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By the numbers: How latest COVID-19 wave affected Cayuga County

Vaccine Clinic 3 .JPG

The Cayuga County Health Department holds a vaccine clinic in the conference room at the Fingerlakes Mall in Aurelius.

Breakthrough cases. Children testing positive. A "pandemic of the unvaccinated." 

Cayuga County is in the midst of its second major COVID-19 wave. The first was in December 2020 and January when there were more than 4,000 confirmed cases and 74 deaths. 

The latest surge began in July with a noticeable uptick in cases near the end of the month. It continued into August. After reporting 72 new cases in July, the Cayuga County Health Department said there were 747 in August — a tenfold increase in one month. 

The key numbers from August: 

503: The number of unvaccinated cases that month. Unvaccinated individuals accounted for 67.3% of all cases in August. 

32.7%: The percentage of "breakthrough" cases, or vaccinated people who tested positive for COVID-19 in August. There were 244 breakthrough cases. 

505: Two-thirds of the cases were in the 18-64 age group, a broad group of adults who are eligible for the COVID-19 vaccine. Two-thirds of the cases in this age group were unvaccinated, according to the health department. 

148: The number of children under age 18 who tested positive for COVID-19 in August. Most of the children (99) were under age 12 and ineligible for the vaccine. Of the 49 kids who were age 12 or older, 43 were unvaccinated. There were six breakthrough cases.

94: The number of cases among residents ages 65 and older, the age group with the highest vaccination rate in Cayuga County. More than 71% of these cases were vaccinated. The county reported six deaths in August — an indication that the availability of the vaccine helped prevent a repeat of what happened over the winter when dozens of residents, all of whom were age 60 or older, died after contracting COVID-19.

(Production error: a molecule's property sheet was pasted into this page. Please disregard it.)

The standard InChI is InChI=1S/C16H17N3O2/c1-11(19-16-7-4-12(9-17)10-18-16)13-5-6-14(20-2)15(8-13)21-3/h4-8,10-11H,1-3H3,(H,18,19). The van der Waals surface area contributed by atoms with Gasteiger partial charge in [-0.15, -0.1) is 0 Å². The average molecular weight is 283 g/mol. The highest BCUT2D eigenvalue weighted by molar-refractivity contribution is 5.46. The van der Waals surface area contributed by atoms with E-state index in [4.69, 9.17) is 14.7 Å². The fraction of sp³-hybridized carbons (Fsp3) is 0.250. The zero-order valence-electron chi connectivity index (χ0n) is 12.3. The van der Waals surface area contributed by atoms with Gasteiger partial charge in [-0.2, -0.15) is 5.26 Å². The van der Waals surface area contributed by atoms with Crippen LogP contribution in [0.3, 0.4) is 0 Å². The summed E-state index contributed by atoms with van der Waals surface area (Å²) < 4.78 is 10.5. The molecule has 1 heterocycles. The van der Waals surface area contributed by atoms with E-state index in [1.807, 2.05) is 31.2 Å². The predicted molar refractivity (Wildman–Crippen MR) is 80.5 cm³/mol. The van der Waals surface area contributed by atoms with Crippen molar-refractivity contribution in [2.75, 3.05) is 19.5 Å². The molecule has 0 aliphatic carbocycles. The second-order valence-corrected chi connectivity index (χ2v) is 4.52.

Cayuga County's COVID wave continued into September with more cases and hospitalizations. The health department counted 1,077 confirmed cases, the most in a month since January. Hospitalizations reached a high of 25 on Sept. 14. After six deaths in August, there were seven more in September. The decedents included the county's youngest resident to die of COVID-19, a woman in her 30s. 

The key numbers from September: 

728: Of the 1,077 cases, 728 were unvaccinated. As was the case in August, two-thirds of new cases in September were not vaccinated. 

349: The number of breakthrough cases — about one-third of all new cases. It was roughly the same percentage as the county reported in August. 

262: Children under age 18 accounted for nearly one-quarter of new cases in September, the first month of the school year. A bulk of the cases (161) were children who are too young to be vaccinated, while 101 were eligible for the vaccine. Among the older children, 86 were unvaccinated at the time of their positive test. There were 15 breakthrough cases. 

703: Nearly two-thirds of all cases were in the 18-64 age group. More than 63% of the cases were unvaccinated (443). There were 260 breakthrough cases in this age group. 

112: The oldest age group (65 and older) had the lowest number of new cases. Similar to August, most of the new cases (74 of 112) were vaccinated. But it once again showed the effectiveness of the vaccine that there was a low number of fatalities (seven) and two were under age 60. 

Local health officials hope the worst of the wave is over, but cases are still on the rise in October. Through the first 12 days of the month, the county has 310 new cases. It is on pace for 800 cases this month, which would be the fourth-highest total of the pandemic. 

Politics reporter Robert Harding can be reached at (315) 282-2220 or Follow him on Twitter @robertharding.

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Online producer and politics reporter

I have been The Citizen's online producer and politics reporter since December 2009. I'm the author of the Eye on NY blog and write the weekly Eye on NY column that appears every Sunday in the print edition of The Citizen and online at

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